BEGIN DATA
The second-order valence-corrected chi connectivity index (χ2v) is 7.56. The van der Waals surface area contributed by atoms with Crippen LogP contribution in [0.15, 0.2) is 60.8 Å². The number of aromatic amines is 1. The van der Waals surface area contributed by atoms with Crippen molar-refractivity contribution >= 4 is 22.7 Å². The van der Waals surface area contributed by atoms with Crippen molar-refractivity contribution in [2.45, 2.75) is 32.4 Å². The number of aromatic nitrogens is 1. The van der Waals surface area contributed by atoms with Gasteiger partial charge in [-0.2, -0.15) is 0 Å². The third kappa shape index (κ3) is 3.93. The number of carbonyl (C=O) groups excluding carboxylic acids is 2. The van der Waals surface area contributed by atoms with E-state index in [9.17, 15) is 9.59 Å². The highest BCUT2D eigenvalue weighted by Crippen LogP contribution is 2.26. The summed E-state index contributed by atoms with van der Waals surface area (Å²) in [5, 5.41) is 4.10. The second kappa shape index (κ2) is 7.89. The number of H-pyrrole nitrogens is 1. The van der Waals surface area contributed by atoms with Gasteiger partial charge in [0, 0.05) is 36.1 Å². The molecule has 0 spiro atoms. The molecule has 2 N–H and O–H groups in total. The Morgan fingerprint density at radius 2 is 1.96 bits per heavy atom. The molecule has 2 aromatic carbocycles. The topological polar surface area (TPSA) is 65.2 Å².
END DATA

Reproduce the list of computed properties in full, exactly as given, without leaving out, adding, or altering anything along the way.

The second-order valence-corrected chi connectivity index (χ2v) is 7.56. The van der Waals surface area contributed by atoms with Crippen LogP contribution in [0.15, 0.2) is 60.8 Å². The number of aromatic amines is 1. The van der Waals surface area contributed by atoms with Crippen molar-refractivity contribution >= 4 is 22.7 Å². The van der Waals surface area contributed by atoms with Crippen molar-refractivity contribution in [2.45, 2.75) is 32.4 Å². The number of aromatic nitrogens is 1. The van der Waals surface area contributed by atoms with Gasteiger partial charge in [-0.2, -0.15) is 0 Å². The third kappa shape index (κ3) is 3.93. The number of carbonyl (C=O) groups excluding carboxylic acids is 2. The van der Waals surface area contributed by atoms with E-state index in [9.17, 15) is 9.59 Å². The highest BCUT2D eigenvalue weighted by Crippen LogP contribution is 2.26. The summed E-state index contributed by atoms with van der Waals surface area (Å²) in [5, 5.41) is 4.10. The second kappa shape index (κ2) is 7.89. The number of H-pyrrole nitrogens is 1. The van der Waals surface area contributed by atoms with Gasteiger partial charge in [0, 0.05) is 36.1 Å². The molecule has 0 spiro atoms. The molecule has 2 N–H and O–H groups in total. The Morgan fingerprint density at radius 2 is 1.96 bits per heavy atom. The molecule has 2 aromatic carbocycles. The topological polar surface area (TPSA) is 65.2 Å².